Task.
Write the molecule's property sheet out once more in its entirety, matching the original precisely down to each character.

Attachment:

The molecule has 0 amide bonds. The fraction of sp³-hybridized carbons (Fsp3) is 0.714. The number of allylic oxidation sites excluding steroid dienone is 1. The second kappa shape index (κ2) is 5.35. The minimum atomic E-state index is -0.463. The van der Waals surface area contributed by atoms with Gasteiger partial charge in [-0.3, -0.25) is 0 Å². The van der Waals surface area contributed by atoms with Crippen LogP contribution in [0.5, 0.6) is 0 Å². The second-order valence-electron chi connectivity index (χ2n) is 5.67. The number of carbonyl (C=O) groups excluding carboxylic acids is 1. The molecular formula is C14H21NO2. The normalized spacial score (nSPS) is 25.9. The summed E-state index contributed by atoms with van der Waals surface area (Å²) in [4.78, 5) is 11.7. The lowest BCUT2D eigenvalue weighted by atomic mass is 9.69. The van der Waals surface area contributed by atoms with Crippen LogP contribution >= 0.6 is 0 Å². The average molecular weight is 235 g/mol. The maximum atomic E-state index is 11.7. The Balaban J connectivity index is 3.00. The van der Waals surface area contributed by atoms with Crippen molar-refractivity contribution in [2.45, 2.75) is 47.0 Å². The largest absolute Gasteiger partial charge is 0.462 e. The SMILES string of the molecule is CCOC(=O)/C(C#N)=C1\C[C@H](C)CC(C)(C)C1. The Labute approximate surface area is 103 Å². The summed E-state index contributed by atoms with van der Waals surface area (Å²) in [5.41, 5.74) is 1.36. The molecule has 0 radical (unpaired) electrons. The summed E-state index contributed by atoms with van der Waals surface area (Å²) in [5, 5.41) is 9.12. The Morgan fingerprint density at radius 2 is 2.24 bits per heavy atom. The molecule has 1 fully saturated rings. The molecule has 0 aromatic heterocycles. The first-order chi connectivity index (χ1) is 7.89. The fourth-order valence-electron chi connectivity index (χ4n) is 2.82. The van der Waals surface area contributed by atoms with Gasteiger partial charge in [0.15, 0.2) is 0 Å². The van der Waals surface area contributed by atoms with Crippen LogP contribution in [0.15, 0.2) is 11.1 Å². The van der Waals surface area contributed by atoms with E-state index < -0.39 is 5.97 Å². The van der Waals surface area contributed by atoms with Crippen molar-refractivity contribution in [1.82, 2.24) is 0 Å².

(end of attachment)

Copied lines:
The molecule has 0 amide bonds. The fraction of sp³-hybridized carbons (Fsp3) is 0.714. The number of allylic oxidation sites excluding steroid dienone is 1. The second kappa shape index (κ2) is 5.35. The minimum atomic E-state index is -0.463. The van der Waals surface area contributed by atoms with Gasteiger partial charge in [-0.3, -0.25) is 0 Å². The van der Waals surface area contributed by atoms with Crippen LogP contribution in [0.5, 0.6) is 0 Å². The second-order valence-electron chi connectivity index (χ2n) is 5.67. The number of carbonyl (C=O) groups excluding carboxylic acids is 1. The molecular formula is C14H21NO2. The normalized spacial score (nSPS) is 25.9. The summed E-state index contributed by atoms with van der Waals surface area (Å²) in [4.78, 5) is 11.7. The lowest BCUT2D eigenvalue weighted by atomic mass is 9.69. The van der Waals surface area contributed by atoms with Crippen LogP contribution >= 0.6 is 0 Å². The average molecular weight is 235 g/mol. The maximum atomic E-state index is 11.7. The Balaban J connectivity index is 3.00. The van der Waals surface area contributed by atoms with Crippen molar-refractivity contribution in [2.45, 2.75) is 47.0 Å². The largest absolute Gasteiger partial charge is 0.462 e. The SMILES string of the molecule is CCOC(=O)/C(C#N)=C1\C[C@H](C)CC(C)(C)C1. The Labute approximate surface area is 103 Å². The summed E-state index contributed by atoms with van der Waals surface area (Å²) in [5.41, 5.74) is 1.36. The molecule has 0 radical (unpaired) electrons. The summed E-state index contributed by atoms with van der Waals surface area (Å²) in [5, 5.41) is 9.12. The Morgan fingerprint density at radius 2 is 2.24 bits per heavy atom. The molecule has 1 fully saturated rings. The molecule has 0 aromatic heterocycles. The first-order chi connectivity index (χ1) is 7.89. The fourth-order valence-electron chi connectivity index (χ4n) is 2.82. The van der Waals surface area contributed by atoms with Gasteiger partial charge in [0.15, 0.2) is 0 Å². The van der Waals surface area contributed by atoms with Crippen LogP contribution in [0.15, 0.2) is 11.1 Å². The van der Waals surface area contributed by atoms with E-state index < -0.39 is 5.97 Å². The van der Waals surface area contributed by atoms with Crippen molar-refractivity contribution in [1.82, 2.24) is 0 Å².